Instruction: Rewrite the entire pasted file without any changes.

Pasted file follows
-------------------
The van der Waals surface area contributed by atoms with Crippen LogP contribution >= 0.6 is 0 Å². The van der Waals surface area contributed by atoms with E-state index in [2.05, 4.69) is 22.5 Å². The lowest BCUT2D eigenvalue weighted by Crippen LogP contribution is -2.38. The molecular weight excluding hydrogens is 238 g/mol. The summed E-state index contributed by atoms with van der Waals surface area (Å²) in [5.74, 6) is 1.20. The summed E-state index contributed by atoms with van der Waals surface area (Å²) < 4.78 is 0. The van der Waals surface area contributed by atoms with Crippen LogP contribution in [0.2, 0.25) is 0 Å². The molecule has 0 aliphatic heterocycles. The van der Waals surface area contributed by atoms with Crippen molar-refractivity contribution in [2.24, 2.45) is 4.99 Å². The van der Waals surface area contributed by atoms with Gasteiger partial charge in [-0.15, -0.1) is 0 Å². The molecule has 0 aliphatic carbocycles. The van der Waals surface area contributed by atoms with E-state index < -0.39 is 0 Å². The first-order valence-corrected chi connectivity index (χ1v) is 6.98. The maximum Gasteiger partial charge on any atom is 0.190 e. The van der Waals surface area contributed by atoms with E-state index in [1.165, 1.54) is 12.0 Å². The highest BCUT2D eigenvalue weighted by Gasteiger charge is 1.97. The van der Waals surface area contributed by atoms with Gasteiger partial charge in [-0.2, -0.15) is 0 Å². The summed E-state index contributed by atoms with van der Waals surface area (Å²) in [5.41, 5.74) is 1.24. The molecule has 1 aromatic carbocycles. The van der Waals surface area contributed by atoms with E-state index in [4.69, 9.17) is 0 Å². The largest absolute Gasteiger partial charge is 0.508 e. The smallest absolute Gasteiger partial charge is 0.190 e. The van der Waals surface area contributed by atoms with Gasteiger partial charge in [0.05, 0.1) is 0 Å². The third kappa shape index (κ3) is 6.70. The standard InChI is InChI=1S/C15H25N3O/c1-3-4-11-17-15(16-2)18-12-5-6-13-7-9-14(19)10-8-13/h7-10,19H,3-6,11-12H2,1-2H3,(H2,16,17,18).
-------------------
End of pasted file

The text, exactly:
The van der Waals surface area contributed by atoms with Crippen LogP contribution >= 0.6 is 0 Å². The van der Waals surface area contributed by atoms with E-state index in [2.05, 4.69) is 22.5 Å². The lowest BCUT2D eigenvalue weighted by Crippen LogP contribution is -2.38. The molecular weight excluding hydrogens is 238 g/mol. The summed E-state index contributed by atoms with van der Waals surface area (Å²) in [5.74, 6) is 1.20. The summed E-state index contributed by atoms with van der Waals surface area (Å²) < 4.78 is 0. The van der Waals surface area contributed by atoms with Crippen LogP contribution in [0.2, 0.25) is 0 Å². The molecule has 0 aliphatic heterocycles. The van der Waals surface area contributed by atoms with Crippen molar-refractivity contribution in [2.24, 2.45) is 4.99 Å². The van der Waals surface area contributed by atoms with Gasteiger partial charge in [-0.15, -0.1) is 0 Å². The molecule has 0 aliphatic carbocycles. The van der Waals surface area contributed by atoms with E-state index < -0.39 is 0 Å². The first-order valence-corrected chi connectivity index (χ1v) is 6.98. The maximum Gasteiger partial charge on any atom is 0.190 e. The van der Waals surface area contributed by atoms with E-state index in [1.165, 1.54) is 12.0 Å². The highest BCUT2D eigenvalue weighted by Gasteiger charge is 1.97. The van der Waals surface area contributed by atoms with Gasteiger partial charge in [-0.2, -0.15) is 0 Å². The summed E-state index contributed by atoms with van der Waals surface area (Å²) in [5.41, 5.74) is 1.24. The molecule has 1 aromatic carbocycles. The van der Waals surface area contributed by atoms with E-state index in [4.69, 9.17) is 0 Å². The largest absolute Gasteiger partial charge is 0.508 e. The smallest absolute Gasteiger partial charge is 0.190 e. The van der Waals surface area contributed by atoms with Gasteiger partial charge in [0.05, 0.1) is 0 Å². The third kappa shape index (κ3) is 6.70. The standard InChI is InChI=1S/C15H25N3O/c1-3-4-11-17-15(16-2)18-12-5-6-13-7-9-14(19)10-8-13/h7-10,19H,3-6,11-12H2,1-2H3,(H2,16,17,18).